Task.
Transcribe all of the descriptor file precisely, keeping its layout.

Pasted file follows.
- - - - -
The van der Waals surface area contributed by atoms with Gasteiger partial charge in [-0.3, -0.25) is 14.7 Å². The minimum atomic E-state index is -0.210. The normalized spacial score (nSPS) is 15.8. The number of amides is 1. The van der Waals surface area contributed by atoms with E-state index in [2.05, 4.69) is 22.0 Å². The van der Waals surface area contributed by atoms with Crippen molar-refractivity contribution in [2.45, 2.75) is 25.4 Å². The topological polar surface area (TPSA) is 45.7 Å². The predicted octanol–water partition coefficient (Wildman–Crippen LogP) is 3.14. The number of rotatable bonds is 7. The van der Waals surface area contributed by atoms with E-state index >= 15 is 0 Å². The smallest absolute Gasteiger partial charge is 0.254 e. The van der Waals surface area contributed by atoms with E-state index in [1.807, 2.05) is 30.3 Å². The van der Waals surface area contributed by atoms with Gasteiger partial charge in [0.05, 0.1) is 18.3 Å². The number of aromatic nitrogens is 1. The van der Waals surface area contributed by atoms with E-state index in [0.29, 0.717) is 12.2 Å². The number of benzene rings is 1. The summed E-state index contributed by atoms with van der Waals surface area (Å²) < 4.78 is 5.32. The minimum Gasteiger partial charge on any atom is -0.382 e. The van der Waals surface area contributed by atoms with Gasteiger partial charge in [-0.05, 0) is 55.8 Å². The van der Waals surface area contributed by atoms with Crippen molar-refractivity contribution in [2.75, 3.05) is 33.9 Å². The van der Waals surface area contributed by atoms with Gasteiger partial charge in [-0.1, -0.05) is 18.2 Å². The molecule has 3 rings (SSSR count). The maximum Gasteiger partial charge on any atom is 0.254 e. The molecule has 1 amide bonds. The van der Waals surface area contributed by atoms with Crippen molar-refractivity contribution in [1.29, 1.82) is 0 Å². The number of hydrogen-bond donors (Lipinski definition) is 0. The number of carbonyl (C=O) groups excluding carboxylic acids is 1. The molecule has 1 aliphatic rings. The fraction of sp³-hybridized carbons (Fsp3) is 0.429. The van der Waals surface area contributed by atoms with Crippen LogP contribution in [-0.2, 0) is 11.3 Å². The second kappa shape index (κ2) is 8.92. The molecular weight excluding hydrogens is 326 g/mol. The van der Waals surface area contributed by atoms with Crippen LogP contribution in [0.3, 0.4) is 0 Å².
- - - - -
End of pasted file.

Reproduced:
The van der Waals surface area contributed by atoms with Gasteiger partial charge in [-0.3, -0.25) is 14.7 Å². The minimum atomic E-state index is -0.210. The normalized spacial score (nSPS) is 15.8. The number of amides is 1. The van der Waals surface area contributed by atoms with E-state index in [2.05, 4.69) is 22.0 Å². The van der Waals surface area contributed by atoms with Crippen molar-refractivity contribution in [2.45, 2.75) is 25.4 Å². The topological polar surface area (TPSA) is 45.7 Å². The predicted octanol–water partition coefficient (Wildman–Crippen LogP) is 3.14. The number of rotatable bonds is 7. The van der Waals surface area contributed by atoms with E-state index >= 15 is 0 Å². The smallest absolute Gasteiger partial charge is 0.254 e. The van der Waals surface area contributed by atoms with E-state index in [1.807, 2.05) is 30.3 Å². The van der Waals surface area contributed by atoms with Gasteiger partial charge in [0.05, 0.1) is 18.3 Å². The number of aromatic nitrogens is 1. The van der Waals surface area contributed by atoms with E-state index in [0.29, 0.717) is 12.2 Å². The number of benzene rings is 1. The summed E-state index contributed by atoms with van der Waals surface area (Å²) < 4.78 is 5.32. The minimum Gasteiger partial charge on any atom is -0.382 e. The van der Waals surface area contributed by atoms with Gasteiger partial charge in [-0.05, 0) is 55.8 Å². The van der Waals surface area contributed by atoms with Crippen molar-refractivity contribution in [2.75, 3.05) is 33.9 Å². The van der Waals surface area contributed by atoms with Gasteiger partial charge in [-0.1, -0.05) is 18.2 Å². The molecule has 3 rings (SSSR count). The maximum Gasteiger partial charge on any atom is 0.254 e. The molecule has 1 amide bonds. The van der Waals surface area contributed by atoms with Crippen molar-refractivity contribution in [1.29, 1.82) is 0 Å². The number of hydrogen-bond donors (Lipinski definition) is 0. The number of carbonyl (C=O) groups excluding carboxylic acids is 1. The molecule has 1 aliphatic rings. The fraction of sp³-hybridized carbons (Fsp3) is 0.429. The van der Waals surface area contributed by atoms with Crippen LogP contribution in [-0.2, 0) is 11.3 Å². The second kappa shape index (κ2) is 8.92. The molecular weight excluding hydrogens is 326 g/mol. The van der Waals surface area contributed by atoms with Crippen LogP contribution in [0.3, 0.4) is 0 Å².